BRODY: Coming to terms with the idea of death
Way back in 1995, I wrote a column, and some of it will not ring a bell when you read this. However, the main and important message most certainly does.
Therefore, I am going to rewrite it once again.
Lately, I cry over the smallest things. I’ve always felt deeply but now it takes very little to turn on the tears.
You know the comic strip “For Better or For Worse?” If so, do you recall the family dog
Farley, that big, soft, galoot of a canine who saved the life of April?
I guess we don’t expect comic strips to be like real life. I know in real life Farley would be 18 years old, and it was time to die.
Maybe it would not have hit me so hard if my own grandpa hadn’t just died. But he did die, and I cried.
The daddy went on to explain to the child that we all have a limited time on Earth and none of us knows how long we have to live.
I put my paper down, dried my tears and mulled these words.
Grandpa lived 96 years, and he enjoyed most of it.
Though he didn’t like the restrictions extreme old age imposed on him, this was real life just like in “For Better or For Worse.”
Could it be that I prefer make believe, where everything and everybody lives on and on and loves every minute of it, to real life,?
Yup, it certainly could be.
When I picked up my paper again, there before me was “Calvin and Hobbes.” They were looking up to the vastness and the wonder of the stars and moon. That was the first frame.
Then, in frame two, they are back inside the house surrounded by the TV, the VCR, the telephone and the microwave, all to which Hobbs said, “That is why we stay inside with our gadgets. We understand them and they make us feel safe.”
Well, once again, I put the paper aside.
That’s it. We feel safer when we are in control, and all of the modern gadgets are man-made and I control them all.
So, I stay inside looking outside to the heavens and feel very small and insignificant and definitely know without a doubt that we are not in control of that. It’s sort of like death.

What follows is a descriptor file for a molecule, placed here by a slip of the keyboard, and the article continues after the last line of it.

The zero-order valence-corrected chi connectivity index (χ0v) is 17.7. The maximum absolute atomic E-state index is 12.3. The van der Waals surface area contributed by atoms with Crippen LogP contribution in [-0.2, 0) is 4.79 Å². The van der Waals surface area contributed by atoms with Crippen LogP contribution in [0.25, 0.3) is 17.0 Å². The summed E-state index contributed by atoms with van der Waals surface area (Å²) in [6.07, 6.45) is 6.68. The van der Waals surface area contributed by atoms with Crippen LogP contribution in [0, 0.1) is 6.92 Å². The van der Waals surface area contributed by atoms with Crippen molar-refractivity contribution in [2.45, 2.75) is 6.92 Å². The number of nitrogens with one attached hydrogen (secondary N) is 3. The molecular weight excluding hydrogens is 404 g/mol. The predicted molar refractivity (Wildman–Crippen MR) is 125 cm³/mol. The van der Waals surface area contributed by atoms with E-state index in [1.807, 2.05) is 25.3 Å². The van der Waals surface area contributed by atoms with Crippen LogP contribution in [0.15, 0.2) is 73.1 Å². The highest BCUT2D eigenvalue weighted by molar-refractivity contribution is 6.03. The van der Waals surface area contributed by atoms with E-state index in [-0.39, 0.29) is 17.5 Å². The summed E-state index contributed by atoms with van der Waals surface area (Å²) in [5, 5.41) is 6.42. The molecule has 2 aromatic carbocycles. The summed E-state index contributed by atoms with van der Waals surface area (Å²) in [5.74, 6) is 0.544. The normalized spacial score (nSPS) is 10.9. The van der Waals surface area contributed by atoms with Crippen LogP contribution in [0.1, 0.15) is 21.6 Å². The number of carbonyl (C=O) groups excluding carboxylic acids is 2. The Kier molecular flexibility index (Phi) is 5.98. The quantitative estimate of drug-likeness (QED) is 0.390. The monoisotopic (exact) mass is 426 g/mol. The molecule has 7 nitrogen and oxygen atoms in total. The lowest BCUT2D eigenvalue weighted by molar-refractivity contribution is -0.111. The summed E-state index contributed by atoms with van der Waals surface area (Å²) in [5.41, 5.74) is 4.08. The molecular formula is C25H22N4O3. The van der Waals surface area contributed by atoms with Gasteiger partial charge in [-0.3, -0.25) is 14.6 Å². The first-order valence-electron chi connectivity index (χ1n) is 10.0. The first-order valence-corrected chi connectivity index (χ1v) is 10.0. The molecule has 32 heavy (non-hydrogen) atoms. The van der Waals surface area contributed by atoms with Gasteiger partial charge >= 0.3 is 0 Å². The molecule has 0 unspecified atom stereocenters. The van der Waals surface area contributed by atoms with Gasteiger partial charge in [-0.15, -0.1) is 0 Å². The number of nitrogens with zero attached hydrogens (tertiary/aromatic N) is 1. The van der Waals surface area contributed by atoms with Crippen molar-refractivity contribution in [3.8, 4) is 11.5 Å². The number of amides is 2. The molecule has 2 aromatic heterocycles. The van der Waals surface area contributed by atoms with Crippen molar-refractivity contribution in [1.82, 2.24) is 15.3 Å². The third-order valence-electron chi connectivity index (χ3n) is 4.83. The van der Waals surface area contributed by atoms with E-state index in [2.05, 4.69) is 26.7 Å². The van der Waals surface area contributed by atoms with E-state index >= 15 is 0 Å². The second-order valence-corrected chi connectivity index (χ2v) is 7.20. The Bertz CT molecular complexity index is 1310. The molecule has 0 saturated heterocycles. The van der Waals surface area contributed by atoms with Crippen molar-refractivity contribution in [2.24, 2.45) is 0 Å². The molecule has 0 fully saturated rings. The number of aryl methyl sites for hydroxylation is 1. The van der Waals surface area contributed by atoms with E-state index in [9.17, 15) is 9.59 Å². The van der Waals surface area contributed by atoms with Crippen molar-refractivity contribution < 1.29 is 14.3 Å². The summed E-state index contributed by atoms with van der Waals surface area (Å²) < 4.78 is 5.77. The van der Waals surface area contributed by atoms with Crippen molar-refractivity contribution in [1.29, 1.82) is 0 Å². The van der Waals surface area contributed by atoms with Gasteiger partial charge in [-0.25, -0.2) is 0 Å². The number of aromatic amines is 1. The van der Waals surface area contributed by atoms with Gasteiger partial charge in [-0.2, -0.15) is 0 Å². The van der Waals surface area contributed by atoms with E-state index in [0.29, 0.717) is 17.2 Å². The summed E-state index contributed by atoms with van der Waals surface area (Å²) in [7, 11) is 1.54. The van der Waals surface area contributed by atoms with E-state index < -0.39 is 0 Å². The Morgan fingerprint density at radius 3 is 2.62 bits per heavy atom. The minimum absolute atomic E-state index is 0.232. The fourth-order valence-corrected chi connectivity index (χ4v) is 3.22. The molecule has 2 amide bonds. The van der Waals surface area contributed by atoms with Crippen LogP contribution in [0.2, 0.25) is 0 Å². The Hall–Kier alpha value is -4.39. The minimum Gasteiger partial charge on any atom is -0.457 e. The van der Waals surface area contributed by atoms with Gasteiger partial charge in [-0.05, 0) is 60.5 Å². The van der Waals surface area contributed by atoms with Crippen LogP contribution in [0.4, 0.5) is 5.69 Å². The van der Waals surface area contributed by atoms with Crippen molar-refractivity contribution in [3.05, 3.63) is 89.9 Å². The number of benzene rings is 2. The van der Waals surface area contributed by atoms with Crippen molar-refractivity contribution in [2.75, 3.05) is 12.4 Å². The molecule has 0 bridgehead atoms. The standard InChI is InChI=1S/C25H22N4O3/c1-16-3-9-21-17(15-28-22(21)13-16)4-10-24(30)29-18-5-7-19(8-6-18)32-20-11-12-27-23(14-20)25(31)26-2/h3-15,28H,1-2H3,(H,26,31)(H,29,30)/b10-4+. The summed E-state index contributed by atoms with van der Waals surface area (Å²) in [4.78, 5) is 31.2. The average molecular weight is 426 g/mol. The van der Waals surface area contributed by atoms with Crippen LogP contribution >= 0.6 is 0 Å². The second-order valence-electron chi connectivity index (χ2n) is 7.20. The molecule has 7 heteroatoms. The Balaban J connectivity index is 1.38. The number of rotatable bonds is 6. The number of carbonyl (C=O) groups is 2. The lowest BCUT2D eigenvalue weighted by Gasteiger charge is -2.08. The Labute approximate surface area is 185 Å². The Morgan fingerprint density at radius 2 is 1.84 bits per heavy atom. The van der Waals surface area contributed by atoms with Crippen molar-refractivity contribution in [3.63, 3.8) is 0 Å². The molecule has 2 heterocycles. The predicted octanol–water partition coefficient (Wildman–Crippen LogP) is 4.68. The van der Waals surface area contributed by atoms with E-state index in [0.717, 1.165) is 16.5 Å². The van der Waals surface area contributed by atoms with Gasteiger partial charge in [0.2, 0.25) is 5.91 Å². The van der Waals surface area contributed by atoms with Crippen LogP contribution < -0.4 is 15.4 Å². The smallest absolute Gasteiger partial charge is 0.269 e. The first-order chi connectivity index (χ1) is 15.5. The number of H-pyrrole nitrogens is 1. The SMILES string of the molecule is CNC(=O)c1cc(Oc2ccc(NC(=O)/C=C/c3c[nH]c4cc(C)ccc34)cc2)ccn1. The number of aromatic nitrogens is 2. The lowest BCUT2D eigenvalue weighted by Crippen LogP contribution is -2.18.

We can take care of our physical body, but we still cannot prevent that day from coming which lies in and we know it.
It is always a curiosity to me how and why we all pretty much live in denial of the vast reality of death. I admit that I do have personal convictions about life after death or preferred to call it life after life. But there still remains that we are not in control. It is like leaving the house full of gadgets for the vastness of the ultimate mystery, and it takes courage to leave the door behind us.
Maybe I cry easily because I miss Grandpa and because I have reached the age where I have at last opened the door, and from that vantage point, I can see clearly the inside of the house and I feel some measure of comfort while also seeing the house and all its mysteries.
It becomes clear to me that we live and we die in little steps, in small stages. Taking much of the fear away by the time we’ve reached the end is a merciful thought to me.
You know, I thought my beliefs about death would be hard to write about. Pen to paper my heart took over and it frees me to say what I am coming to believe.
The view from the mountain is wondrous.
Jean Brody is a passionate animal lover and mother. She previously lived in Winchester, but now resides in Littleton, Colorado. Her column has appeared in The Sun for more than 25 years.
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